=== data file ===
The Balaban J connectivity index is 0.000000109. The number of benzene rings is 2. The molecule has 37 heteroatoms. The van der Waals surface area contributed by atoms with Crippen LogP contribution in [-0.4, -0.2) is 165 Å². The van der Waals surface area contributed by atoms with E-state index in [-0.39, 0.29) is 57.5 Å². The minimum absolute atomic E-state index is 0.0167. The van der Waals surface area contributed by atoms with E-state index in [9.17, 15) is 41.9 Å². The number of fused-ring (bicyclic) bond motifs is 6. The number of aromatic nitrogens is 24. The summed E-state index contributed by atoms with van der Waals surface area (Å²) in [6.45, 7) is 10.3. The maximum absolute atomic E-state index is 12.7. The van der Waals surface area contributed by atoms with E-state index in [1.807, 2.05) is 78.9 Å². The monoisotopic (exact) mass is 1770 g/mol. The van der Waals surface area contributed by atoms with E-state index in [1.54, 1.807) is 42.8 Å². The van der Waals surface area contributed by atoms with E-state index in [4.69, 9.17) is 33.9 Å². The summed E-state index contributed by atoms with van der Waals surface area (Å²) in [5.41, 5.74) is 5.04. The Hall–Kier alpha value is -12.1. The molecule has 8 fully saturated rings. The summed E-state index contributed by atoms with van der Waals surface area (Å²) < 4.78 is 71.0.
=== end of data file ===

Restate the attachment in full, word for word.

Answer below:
The Balaban J connectivity index is 0.000000109. The number of benzene rings is 2. The molecule has 37 heteroatoms. The van der Waals surface area contributed by atoms with Crippen LogP contribution in [-0.4, -0.2) is 165 Å². The van der Waals surface area contributed by atoms with E-state index in [-0.39, 0.29) is 57.5 Å². The minimum absolute atomic E-state index is 0.0167. The van der Waals surface area contributed by atoms with E-state index in [9.17, 15) is 41.9 Å². The number of fused-ring (bicyclic) bond motifs is 6. The number of aromatic nitrogens is 24. The summed E-state index contributed by atoms with van der Waals surface area (Å²) in [6.45, 7) is 10.3. The maximum absolute atomic E-state index is 12.7. The van der Waals surface area contributed by atoms with E-state index in [1.807, 2.05) is 78.9 Å². The monoisotopic (exact) mass is 1770 g/mol. The van der Waals surface area contributed by atoms with E-state index in [1.54, 1.807) is 42.8 Å². The van der Waals surface area contributed by atoms with E-state index in [4.69, 9.17) is 33.9 Å². The summed E-state index contributed by atoms with van der Waals surface area (Å²) in [5.41, 5.74) is 5.04. The Hall–Kier alpha value is -12.1. The molecule has 8 fully saturated rings. The summed E-state index contributed by atoms with van der Waals surface area (Å²) < 4.78 is 71.0.